Drawing the Triangle
28 May 2017
In 1995 global marine distributions were first compiled at a species level using a computer-based spatial database. Marine zones with the highest global coral concentrations of diversity were found in an area of a roughly triangular shape, now the present day Coral Triangle (pictured below). International attention for coral reef conservation promptly shifted from the well-documented Great Barrier Reef in Australia, to this relatively unknown region to the north. With largely unprotected reefs and high human population densities, international and government level intervention was needed. By September 2007, twenty-one world leaders meeting at the Asia Pacific Economic Cooperation Summit in Sydney, Australia, established the Coral Triangle Initiative (CTI). Shortly after, the Indonesian government formally established the CTI with the United Nations Framework Convention on Climate Change. Now known as The Coral Triangle Initiative on Coral Reefs, Fisheries, and Food Security (CTI-CFF) it is an internationally recognised multilateral partnership of six countries working together to sustain extraordinary marine and coastal resources. The CTI is the largest marine conservation initiative in history and efforts are still in progress to maintain and protect this unique melting pot of fish species abundance and coral reef diversity. The CTI Regional Secretariat Headquarters (pictured) is currently located in Manado, North Sulawesi, Indonesia.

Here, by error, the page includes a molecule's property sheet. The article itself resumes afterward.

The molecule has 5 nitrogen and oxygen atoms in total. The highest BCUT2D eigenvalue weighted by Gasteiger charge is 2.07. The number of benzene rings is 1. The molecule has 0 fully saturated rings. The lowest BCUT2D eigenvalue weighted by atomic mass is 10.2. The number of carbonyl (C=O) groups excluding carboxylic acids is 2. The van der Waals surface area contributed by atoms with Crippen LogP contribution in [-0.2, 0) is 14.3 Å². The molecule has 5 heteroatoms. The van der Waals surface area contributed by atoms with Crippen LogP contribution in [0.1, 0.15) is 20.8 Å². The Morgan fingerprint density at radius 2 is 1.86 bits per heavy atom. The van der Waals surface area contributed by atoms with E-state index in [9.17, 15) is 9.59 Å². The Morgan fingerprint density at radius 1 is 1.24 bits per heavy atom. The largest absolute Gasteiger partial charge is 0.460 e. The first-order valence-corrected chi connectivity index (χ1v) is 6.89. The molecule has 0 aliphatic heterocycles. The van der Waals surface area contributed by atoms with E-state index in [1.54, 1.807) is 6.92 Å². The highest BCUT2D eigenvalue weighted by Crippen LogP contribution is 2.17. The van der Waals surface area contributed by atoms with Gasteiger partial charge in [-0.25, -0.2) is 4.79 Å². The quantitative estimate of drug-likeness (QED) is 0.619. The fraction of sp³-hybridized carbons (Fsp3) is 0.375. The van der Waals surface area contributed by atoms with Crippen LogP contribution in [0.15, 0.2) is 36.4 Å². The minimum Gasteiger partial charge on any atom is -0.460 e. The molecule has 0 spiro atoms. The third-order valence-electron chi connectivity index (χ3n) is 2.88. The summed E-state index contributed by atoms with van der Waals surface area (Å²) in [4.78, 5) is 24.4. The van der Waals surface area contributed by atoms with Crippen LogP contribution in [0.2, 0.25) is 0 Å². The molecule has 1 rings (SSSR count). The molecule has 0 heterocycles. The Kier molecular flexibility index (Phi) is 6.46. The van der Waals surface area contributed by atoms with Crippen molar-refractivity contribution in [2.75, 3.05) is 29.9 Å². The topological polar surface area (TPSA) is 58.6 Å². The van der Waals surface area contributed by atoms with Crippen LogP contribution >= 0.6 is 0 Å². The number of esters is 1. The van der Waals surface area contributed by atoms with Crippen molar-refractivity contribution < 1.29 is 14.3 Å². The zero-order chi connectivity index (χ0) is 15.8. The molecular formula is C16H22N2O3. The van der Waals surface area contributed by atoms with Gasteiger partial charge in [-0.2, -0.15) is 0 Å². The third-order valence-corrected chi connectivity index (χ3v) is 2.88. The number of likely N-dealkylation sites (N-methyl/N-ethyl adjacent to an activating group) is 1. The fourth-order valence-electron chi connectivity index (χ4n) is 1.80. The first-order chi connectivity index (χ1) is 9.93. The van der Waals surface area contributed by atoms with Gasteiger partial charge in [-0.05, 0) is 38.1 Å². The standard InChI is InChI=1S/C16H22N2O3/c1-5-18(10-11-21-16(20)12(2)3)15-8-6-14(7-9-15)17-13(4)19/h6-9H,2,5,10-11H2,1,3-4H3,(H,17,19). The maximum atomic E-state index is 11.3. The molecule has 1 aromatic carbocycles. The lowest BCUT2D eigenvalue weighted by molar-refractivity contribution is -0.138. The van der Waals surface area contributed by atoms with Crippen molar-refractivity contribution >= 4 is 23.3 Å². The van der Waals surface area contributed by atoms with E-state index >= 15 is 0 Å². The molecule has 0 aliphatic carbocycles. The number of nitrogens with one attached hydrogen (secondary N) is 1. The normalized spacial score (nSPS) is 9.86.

Map of the Coral Triangle showing the six countries, The area inside the boundary is a vast 6,000,000 square kms with Indonesia (dark blue) occupying the largest area.
©My Reef's Diary 2017